Review Summary: Unapologetically arty/hooky/poppy noise rock from Brooklyn twosome.
A Japanther is not a something you would see at a zoo. Nor is it a something you could meet in Tokyo at any regular interval (though it does tour extensively, so I’m sure you might catch it once in a while.) However, if one was to search through a couple VFW’s, Brooklyn Basements or New York Punk clubs, there’s more than an odd chance you’ll see it.
And the sight of the Japanther must be a glorious one to behold; flailing, screaming and bashing out rhythms and melodies like an many armed beast (when in reality the count of upper appendages on stage probably wouldn’t add up to a hair over 4.) If you were to catch Japanther midway through the year 2005, or perhaps even earlier, you would have seen the band at a good time, for this was the year in which the released their Master of Pigeons record. Compressed to the point of distortion, the sound on Pigeons isn’t something that’ll make you stand up and say “Wow! That is some good sound!” but you might find yourself surprised by the mightiness of the band’s hooks. Japanther leave their drum ‘n bass contemporaries far in the dust here, at least when it comes to pure pop value. On Divorce, (guess what this song is about! I dare you!) Panther is furious. The one-two beats, the brutal fuzz bass and the dour lyrical matter all point to angry, sad or disturbed, but if you were not an English-speaking member of society you probably wouldn’t find any of these emotions within the song. The dinky (and I use this word in the best sense I can) keyboard line the song’s chorus introduces reflects the band’s catchy, indie pop underbelly for the listener’s pleasure.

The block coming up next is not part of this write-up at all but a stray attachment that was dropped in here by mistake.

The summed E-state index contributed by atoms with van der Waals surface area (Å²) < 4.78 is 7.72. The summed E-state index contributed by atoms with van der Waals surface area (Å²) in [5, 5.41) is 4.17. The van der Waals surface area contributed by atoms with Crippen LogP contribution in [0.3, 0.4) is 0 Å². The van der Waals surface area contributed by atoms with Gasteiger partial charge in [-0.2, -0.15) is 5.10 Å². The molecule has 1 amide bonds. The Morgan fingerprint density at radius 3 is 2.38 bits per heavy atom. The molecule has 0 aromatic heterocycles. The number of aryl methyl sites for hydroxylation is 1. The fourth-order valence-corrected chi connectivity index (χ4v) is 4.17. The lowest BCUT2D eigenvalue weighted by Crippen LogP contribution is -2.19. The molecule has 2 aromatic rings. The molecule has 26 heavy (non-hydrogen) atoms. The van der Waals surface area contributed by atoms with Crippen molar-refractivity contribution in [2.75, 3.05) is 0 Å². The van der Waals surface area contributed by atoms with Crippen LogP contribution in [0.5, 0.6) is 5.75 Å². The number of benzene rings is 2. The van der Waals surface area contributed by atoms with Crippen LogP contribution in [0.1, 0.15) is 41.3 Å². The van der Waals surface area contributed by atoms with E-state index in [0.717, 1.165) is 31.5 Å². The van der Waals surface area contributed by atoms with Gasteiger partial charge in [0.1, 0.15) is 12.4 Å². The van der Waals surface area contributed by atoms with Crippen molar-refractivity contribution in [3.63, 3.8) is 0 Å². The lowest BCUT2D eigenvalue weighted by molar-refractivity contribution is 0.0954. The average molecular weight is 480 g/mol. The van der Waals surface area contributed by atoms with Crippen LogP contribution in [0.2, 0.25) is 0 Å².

And if this “belly” is merely reflected on that track, then it’s on I 10 where we have the satisfaction of hearing it explored to its full potential. This time keyboard is a constant throughout the song, along with a deceptively simple drum part and a relatively obscured bass line. The vocals aren’t entirely in tune, but that just makes them all the more fun to sing along to. The same goes for the majority of the album’s first half, as well as second half-savior Change Your Life. Unfortunately, aside from that particular track the album’s second half proves too abstract for its own good. Ideas, samples and progressions that would normally make for top-shelf material are left in a disorganized heap of half-baked or disappointingly undeveloped sounds. Still, I have no problem braving this tangled mass of noisy experimentations, misplaced Brit-pop endeavors and obscure samples if only for Change Your Life. The song’s clattering drums and power-pop Casio riff will be more than a sufficient guiding light.
Even later on in the disc, the band completely ditches its guise as a noise rock group and goes straight for the fruity indie pop-flavored throat. It’s not the most satisfying ending for a record that starts out so perfectly propelled, that’s for sure, but don’t be surprised if you find your toe tapping or something.